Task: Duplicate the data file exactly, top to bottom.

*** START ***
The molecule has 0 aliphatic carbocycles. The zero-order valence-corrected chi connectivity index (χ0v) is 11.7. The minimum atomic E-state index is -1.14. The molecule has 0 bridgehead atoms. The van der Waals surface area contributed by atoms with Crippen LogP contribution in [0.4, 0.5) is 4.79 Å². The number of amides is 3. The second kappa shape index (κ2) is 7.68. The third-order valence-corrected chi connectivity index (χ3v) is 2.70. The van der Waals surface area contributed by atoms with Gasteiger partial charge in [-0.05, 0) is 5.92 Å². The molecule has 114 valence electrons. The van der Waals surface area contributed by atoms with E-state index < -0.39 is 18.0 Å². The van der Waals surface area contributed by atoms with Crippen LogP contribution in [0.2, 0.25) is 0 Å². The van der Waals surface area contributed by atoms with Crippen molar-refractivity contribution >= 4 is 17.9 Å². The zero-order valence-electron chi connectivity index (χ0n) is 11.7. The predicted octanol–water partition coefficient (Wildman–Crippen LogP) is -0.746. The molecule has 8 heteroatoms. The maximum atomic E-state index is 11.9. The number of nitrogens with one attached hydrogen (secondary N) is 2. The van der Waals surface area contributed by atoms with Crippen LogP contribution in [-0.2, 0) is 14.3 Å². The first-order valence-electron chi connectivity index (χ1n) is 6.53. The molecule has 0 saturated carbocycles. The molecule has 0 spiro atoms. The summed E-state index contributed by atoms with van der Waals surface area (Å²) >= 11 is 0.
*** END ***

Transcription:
The molecule has 0 aliphatic carbocycles. The zero-order valence-corrected chi connectivity index (χ0v) is 11.7. The minimum atomic E-state index is -1.14. The molecule has 0 bridgehead atoms. The van der Waals surface area contributed by atoms with Crippen LogP contribution in [0.4, 0.5) is 4.79 Å². The number of amides is 3. The second kappa shape index (κ2) is 7.68. The third-order valence-corrected chi connectivity index (χ3v) is 2.70. The van der Waals surface area contributed by atoms with Gasteiger partial charge in [-0.05, 0) is 5.92 Å². The molecule has 114 valence electrons. The van der Waals surface area contributed by atoms with E-state index < -0.39 is 18.0 Å². The van der Waals surface area contributed by atoms with Crippen LogP contribution in [0.2, 0.25) is 0 Å². The van der Waals surface area contributed by atoms with Crippen molar-refractivity contribution >= 4 is 17.9 Å². The zero-order valence-electron chi connectivity index (χ0n) is 11.7. The predicted octanol–water partition coefficient (Wildman–Crippen LogP) is -0.746. The molecule has 8 heteroatoms. The maximum atomic E-state index is 11.9. The number of nitrogens with one attached hydrogen (secondary N) is 2. The van der Waals surface area contributed by atoms with Crippen LogP contribution in [-0.2, 0) is 14.3 Å². The first-order valence-electron chi connectivity index (χ1n) is 6.53. The molecule has 0 saturated carbocycles. The molecule has 0 spiro atoms. The summed E-state index contributed by atoms with van der Waals surface area (Å²) >= 11 is 0.